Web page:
p=0.05 between acromegaly and control group.

Presence of severe SAHS was related to more risk of LVDD (90.9% vs. 40%, p=0.008; OR 2.3 [1.3–4.0]) only in acromegalic group (Fig. 1). Acromegalic patients with severe SAHS also had more risk of LV hypertrophy (55.6% vs. 10.5%, p=0.02; OR 5.3 [1.3–22.2]) (Fig. 2). We did not find differences on prevalence of LV hypertrophy between acromegalic and control patients (25% vs. 35%, p=0.4%), neither between NCA and CA (38.5% vs. 16.7%, p=0.2). On multivariate analysis, only severe SAHS was related to LVDD and LV hypertrophy on acromegalic group as independent variables. Only NCA group demonstrates correlation between apnea/hypopnea index and ejection fraction LV (r=−0.72; p=0.00) (Fig. 3).

Figure 1.

Prevalence of left ventricle diastolic dysfunction (LVDD) in acromegalic group according to severity of SAHS.

Figure 2.

Prevalence of left ventricle hypertrophy in acromegalic group according to severity of SAHS.

Figure 3.

Relationship between apnea/hypopnea index and ejection fraction LV in non-controlled acromegaly group.


We did not find any difference on right ventricle dysfunction and acromegalic status or SAHS severity. No echocardiographic findings were related to the time of evolution of acromegaly, SSA treatment or IGF-1 levels.


Four acromegalic patients and one control died during follow-up. One acromegalic patient was lost. On CA group, 7/13 patients were considered as cured and 3/13 maintained controlled acromegaly. After seven years, 3 patients previously well controlled undergone to uncontrolled disease. On NCA group, 3/11 patients were considered as cured, 6/11 maintained controlled acromegaly and only 2/11 remained as uncontrolled.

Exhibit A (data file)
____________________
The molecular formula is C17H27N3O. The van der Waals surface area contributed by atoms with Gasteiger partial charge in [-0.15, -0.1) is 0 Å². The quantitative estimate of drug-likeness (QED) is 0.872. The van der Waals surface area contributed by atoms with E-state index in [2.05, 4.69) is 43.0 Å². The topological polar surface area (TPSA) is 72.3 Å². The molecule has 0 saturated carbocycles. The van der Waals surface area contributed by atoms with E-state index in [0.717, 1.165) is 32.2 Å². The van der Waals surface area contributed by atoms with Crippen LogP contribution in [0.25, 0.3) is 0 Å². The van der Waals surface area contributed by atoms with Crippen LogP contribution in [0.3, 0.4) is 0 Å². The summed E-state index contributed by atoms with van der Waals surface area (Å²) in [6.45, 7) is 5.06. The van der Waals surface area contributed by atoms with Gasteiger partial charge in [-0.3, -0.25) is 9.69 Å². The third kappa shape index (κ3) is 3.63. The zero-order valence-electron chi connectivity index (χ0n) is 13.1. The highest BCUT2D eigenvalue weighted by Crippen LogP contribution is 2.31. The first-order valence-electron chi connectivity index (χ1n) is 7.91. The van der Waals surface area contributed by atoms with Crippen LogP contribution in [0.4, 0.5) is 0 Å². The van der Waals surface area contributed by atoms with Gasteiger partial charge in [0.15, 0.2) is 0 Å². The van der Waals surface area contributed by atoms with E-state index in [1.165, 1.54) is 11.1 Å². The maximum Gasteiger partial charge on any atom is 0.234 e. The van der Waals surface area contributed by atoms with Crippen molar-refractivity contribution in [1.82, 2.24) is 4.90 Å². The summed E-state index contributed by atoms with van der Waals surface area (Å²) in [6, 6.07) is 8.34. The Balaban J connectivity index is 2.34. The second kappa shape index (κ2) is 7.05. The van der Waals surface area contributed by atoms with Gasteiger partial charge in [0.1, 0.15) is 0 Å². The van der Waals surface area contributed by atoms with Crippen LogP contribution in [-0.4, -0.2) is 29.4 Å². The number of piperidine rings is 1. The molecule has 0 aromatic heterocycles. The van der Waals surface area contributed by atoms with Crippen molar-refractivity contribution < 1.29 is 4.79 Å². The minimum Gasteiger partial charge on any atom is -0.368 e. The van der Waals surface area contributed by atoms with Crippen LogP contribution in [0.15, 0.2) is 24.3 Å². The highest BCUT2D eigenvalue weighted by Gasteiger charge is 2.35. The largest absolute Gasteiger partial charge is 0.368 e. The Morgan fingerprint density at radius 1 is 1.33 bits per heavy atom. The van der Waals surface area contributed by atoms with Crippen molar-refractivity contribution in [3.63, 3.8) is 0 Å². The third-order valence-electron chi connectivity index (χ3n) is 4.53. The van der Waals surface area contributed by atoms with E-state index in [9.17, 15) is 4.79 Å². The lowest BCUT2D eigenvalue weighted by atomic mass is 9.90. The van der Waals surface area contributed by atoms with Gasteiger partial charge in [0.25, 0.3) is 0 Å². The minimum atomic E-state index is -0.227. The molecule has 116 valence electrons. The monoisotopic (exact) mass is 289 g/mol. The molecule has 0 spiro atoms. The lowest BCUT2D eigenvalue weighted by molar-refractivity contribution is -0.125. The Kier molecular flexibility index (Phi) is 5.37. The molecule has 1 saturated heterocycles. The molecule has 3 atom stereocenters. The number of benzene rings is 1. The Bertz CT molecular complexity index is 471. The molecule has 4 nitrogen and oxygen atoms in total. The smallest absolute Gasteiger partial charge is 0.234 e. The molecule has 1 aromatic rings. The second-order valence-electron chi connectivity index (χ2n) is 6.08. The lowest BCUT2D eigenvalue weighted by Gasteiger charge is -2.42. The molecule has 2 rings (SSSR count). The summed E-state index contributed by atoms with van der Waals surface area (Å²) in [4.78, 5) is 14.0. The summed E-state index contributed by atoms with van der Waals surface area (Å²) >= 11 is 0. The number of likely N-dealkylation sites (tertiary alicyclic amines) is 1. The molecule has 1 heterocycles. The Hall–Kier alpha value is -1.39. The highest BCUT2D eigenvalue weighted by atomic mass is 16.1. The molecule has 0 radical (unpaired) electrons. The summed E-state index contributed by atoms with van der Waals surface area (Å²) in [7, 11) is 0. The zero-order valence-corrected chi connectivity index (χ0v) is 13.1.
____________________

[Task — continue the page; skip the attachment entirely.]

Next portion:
Acromegalic patients with severe SAHS had more risk to develop cardiac poor outcome (considered as cardiac echocardiographic alterations or ischemic cardiopathy) (p=0.013; OR 7.53. IC95%: 1.07–53.24). Patients of NCA group had a trend toward association to more ischemic cardiopathy (p=0.08; OR 2.63, IC95%: 1.52–4.53).

We did not find differences on cardiac outcome on group control between different degrees of SAHS. Only 62.5% of acromegalic patients and 66.7% of controls with severe SAHS used CPAP.


To the best of our knowledge this is the first study that tries to find the relationship between sleep apnea disorder and cardiac morbidity in acromegalic patients, using a control group with elevated prevalence of SAHS in order to minimize bias. The prevalence of SAHS in acromegalic patients varies between 13.2 and 97% depending on methodological characteristics of the studies.1,8,13,14 We found a high prevalence of SAHS in acromegalic group (81.3%), although the prevalence of SAHS was not different between CA and NCA group. However CA had more probability to have mild SAHS without association with disease time evolution. Roemmler et al. described also a positive correlation with disease activity but not with the duration of the disease,15 although other authors did not corroborate these findings.8,16

Acromegalic cardiomyopathy is characterized more commonly by concentric biventricular hypertrophy, associating LVDD and less frequently LV systolic dysfunction, related to disease duration.17 In our series, LVDD was more prevalent on acromegalic patients, without differences between CA and NCA groups, consistent with previous studies.7 On the other part, NCA had a trend toward more risk to develop ischemic cardiopathy during the follow up. Other authors showed improvement on cardiac function after medical therapies.8,18,19